Speaking Writing Articles
The Split Infinitive
Even the best speakers and writers are in the habit of placin...
Clearness of style should be one of the leading consideration...
Further is commonly used to denote quantity, farther to denot...
Notes Of Introduction
Notes of introduction should be very circumspect as the write...
In the subjunctive mood the plural form were should be used w...
A Or An
A becomes an before a vowel or before h mute for the sake of ...
A Good Library
Besides the works mentioned everyone should endeavor to have ...
Ten Greatest English Poets
Chaucer, Spenser, Shakespeare, Milton, Burns, Wordsworth, Kea...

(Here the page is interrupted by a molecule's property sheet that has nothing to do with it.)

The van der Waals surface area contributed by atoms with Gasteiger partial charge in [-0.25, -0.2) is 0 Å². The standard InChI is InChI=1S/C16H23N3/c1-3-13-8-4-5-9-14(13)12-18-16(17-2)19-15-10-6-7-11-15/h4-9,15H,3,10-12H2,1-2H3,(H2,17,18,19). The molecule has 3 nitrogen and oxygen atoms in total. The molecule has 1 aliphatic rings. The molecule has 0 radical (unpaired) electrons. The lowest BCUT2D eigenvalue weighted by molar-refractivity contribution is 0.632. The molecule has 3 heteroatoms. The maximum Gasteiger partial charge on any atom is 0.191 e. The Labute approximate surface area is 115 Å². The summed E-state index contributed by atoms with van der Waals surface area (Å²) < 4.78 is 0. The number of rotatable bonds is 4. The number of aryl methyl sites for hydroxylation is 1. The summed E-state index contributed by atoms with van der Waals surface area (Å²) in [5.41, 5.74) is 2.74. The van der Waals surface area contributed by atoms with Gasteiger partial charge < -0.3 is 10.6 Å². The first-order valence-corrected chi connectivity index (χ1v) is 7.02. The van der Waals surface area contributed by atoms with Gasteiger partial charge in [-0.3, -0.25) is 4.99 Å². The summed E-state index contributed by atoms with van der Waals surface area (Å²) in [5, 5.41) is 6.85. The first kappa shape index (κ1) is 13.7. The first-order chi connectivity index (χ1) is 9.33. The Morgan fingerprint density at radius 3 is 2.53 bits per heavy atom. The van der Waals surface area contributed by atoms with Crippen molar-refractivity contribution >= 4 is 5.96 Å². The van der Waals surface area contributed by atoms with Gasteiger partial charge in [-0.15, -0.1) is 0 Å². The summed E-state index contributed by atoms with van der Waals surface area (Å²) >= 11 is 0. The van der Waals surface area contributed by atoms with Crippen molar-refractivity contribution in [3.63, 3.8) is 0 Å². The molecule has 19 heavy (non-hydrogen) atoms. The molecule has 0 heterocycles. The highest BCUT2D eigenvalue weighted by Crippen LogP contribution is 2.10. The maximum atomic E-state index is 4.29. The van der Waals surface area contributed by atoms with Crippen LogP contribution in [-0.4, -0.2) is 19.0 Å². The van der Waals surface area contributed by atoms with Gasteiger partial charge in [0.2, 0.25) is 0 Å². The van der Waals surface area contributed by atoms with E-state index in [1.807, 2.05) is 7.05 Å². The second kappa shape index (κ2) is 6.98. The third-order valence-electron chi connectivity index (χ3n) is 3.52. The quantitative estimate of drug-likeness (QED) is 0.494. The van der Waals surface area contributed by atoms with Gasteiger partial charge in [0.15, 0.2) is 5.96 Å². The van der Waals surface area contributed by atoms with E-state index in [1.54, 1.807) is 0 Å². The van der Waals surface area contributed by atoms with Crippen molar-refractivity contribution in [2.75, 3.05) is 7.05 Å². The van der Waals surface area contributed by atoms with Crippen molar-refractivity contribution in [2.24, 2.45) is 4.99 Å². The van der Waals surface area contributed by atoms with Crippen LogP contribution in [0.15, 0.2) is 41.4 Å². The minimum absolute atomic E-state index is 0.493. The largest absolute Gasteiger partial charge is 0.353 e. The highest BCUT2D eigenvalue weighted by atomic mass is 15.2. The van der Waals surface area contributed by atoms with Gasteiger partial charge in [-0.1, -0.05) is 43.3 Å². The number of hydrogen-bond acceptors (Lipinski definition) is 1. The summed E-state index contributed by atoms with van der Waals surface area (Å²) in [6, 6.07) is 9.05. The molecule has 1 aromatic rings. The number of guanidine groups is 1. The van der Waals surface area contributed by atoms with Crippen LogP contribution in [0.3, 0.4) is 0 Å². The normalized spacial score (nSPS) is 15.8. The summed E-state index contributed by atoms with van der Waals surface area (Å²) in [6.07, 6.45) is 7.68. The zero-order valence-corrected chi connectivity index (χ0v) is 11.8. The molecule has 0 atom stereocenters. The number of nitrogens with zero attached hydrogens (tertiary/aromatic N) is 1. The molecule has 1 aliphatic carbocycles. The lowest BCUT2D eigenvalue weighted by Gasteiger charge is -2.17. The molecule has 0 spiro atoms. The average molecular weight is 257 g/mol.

Common Stumbling Blocks - Peculiar Constructions - Misused Forms.
In the subjunctive mood the plural form were should be used with a
singular subject; as, "If I were," not was. Remember the plural form
of the personal pronoun you always takes were, though it may denote
but one. Thus, "You were," never "you was." "If I was him" is a
very common expression. Note the two mistakes in it,--that of the verb
implying a condition, and that of the objective case of the pronoun. It
should read If I were he. This is another illustration of the rule
regarding the verb To Be, taking the same case after it as before it;
were is part of the verb To Be, therefore as the nominative (I) goes
before it, the nominative (he) should come after it.
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